Welcome to the fourth edition of the Azure World Newsletter in 2021. Thanks so much for subscribing.
Microsoft Ignite was last week, and I caught several of the sessions over the two days. In the certification space, there were not too many exam-update announcements. I was glad about that. I was sure they’d introduce more changes, but I am not complaining.
Microsoft summarizes all of their announcements from Ignite into a website called “The Book of News”. You can read about every announcement and product update that they made last week here.
If you registered for the Cloud Skills Challenge, don’t forget that you still have some time (until the end of March) to finish that and earn a free exam voucher.
Now on to the newsletter! As always, if you don’t want to receive this anymore, there’s an unsubscribe link at the bottom. No worries!
The top story has to be Ignite. I linked to the Book of News above. It’s well worth a read if you want to see all of the announcements in one place.
Microsoft is getting better at online events, I think. The event went off without a hitch, from my perspective at least. I was able to view all of the sessions that I wanted to. Never saw an issue with lag or tech issues. It all just worked.
That must be difficult. So kudos to the team (must be a lot of people) who pulled that off.
I wonder when Ignite will be in person again. And if so, if it will be scaled down with many more sessions online. Microsoft can now do a worldwide event with over 100,000 attendees with no issues. Sure, they don’t charge $2,500 for tickets, but there are also no logistics to deal with in terms of busses, lunches, and t-shirt sizes.
One of the most talked-about announcements was the demonstration of the Microsoft Mesh – their Mixed Reality experience. This is their Hololens and augmented reality experience. Microsoft is pushing the technology forward with “Object Anchors”, eliminating the need for a physical printed marker having to be in place for an AR to render something in its place.
Azure Arc was also expanding. It was one of the big announcements from the last Ignite, and Microsoft announced some additional capability there.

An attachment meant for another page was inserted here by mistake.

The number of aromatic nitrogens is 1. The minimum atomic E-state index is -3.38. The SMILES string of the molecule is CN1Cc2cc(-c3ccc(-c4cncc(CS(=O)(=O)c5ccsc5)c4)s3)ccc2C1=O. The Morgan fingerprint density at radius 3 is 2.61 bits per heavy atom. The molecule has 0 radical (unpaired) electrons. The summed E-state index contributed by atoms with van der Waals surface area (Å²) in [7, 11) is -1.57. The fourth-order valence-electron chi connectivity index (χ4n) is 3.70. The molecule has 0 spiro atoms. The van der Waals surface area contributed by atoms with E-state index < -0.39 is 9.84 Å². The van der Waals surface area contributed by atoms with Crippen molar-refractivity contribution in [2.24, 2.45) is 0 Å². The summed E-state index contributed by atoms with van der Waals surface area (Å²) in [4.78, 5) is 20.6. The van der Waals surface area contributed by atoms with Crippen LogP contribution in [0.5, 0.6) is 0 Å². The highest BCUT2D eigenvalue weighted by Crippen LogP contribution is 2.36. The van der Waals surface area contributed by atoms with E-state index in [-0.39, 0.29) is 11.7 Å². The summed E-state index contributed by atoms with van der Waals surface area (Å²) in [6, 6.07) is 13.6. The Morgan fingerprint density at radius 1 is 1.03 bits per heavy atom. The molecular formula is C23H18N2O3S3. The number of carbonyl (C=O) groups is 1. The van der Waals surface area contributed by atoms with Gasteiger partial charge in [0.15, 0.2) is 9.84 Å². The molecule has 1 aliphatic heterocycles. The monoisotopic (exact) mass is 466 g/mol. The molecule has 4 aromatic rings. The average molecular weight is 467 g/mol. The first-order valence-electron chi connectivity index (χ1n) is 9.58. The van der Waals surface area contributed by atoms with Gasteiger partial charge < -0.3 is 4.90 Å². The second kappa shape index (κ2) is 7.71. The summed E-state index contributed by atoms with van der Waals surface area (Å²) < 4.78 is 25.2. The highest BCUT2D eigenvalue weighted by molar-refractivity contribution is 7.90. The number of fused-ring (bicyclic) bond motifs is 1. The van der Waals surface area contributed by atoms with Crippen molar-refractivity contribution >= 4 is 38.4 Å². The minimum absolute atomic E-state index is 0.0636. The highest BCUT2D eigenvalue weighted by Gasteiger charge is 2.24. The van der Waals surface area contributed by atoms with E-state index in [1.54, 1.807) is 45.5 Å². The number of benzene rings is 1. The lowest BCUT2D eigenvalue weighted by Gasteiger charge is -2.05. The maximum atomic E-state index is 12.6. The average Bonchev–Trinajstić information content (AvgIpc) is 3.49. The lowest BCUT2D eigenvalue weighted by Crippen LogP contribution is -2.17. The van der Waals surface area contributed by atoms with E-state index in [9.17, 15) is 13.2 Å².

Time to say goodbye to more Azure services.
In the last 2 weeks, Microsoft has announced that almost two dozen Azure Services are being retired in 2022 and 2024. Instead of listing them all at the bottom, I figure I’d bring them to your attention here. If you rely on any of these services, you had better start thinking about the effort required to migrate them to their replacements.
Services/features retiring this year:
- “Community support” for Azure Python 3.6 on December 23, 2021
- “Community support” for Azure Database PostgreSQL version 9.6 ends November 11, 2021
- More info
Services/features retiring in 2022:
- GS5 losing SAP HANA certification as of February 2022
- G5, GS5, E64i_v2, and E64is_v3 no longer hardware isolated as of February 2022
- More info
Services/features retiring in 2024:
- Network Performance Monitor retiring February 2024
- Network Watcher Connection Monitor (classic) retiring February 2024
- Jenkins Plugins for Azure retiring February 2024
- AKS legacy Azure AD Integration retiring February 2024
- Classic Application Insights retiring February 2024
- AzureRM Powershell retiring February 2024
- Azure Application Gateway Analytics retiring February 2024
- Azure AD Connect Sync (older versions) retiring February 2024
- Azure Cognitive Services Text Analytics v2 retiring February 2024
- Standard Version of Custom Voice retiring February 2024
- Marketplace VM Images that contain Azure Batch rendering applications retiring February 2024
- Azure Stack Edge Pro FPGA retiring February 2024
- Classic alerts in Azure Monitor (China, Government) retiring February 2024
- Azure Data Lake Storage Gen1 retiring February 2024
- Classic Azure Migrate retiring February 2024
- More info
Those are just the ones announced in the last 2 weeks. Of course, there are more services being retired this year and next which were previously announced.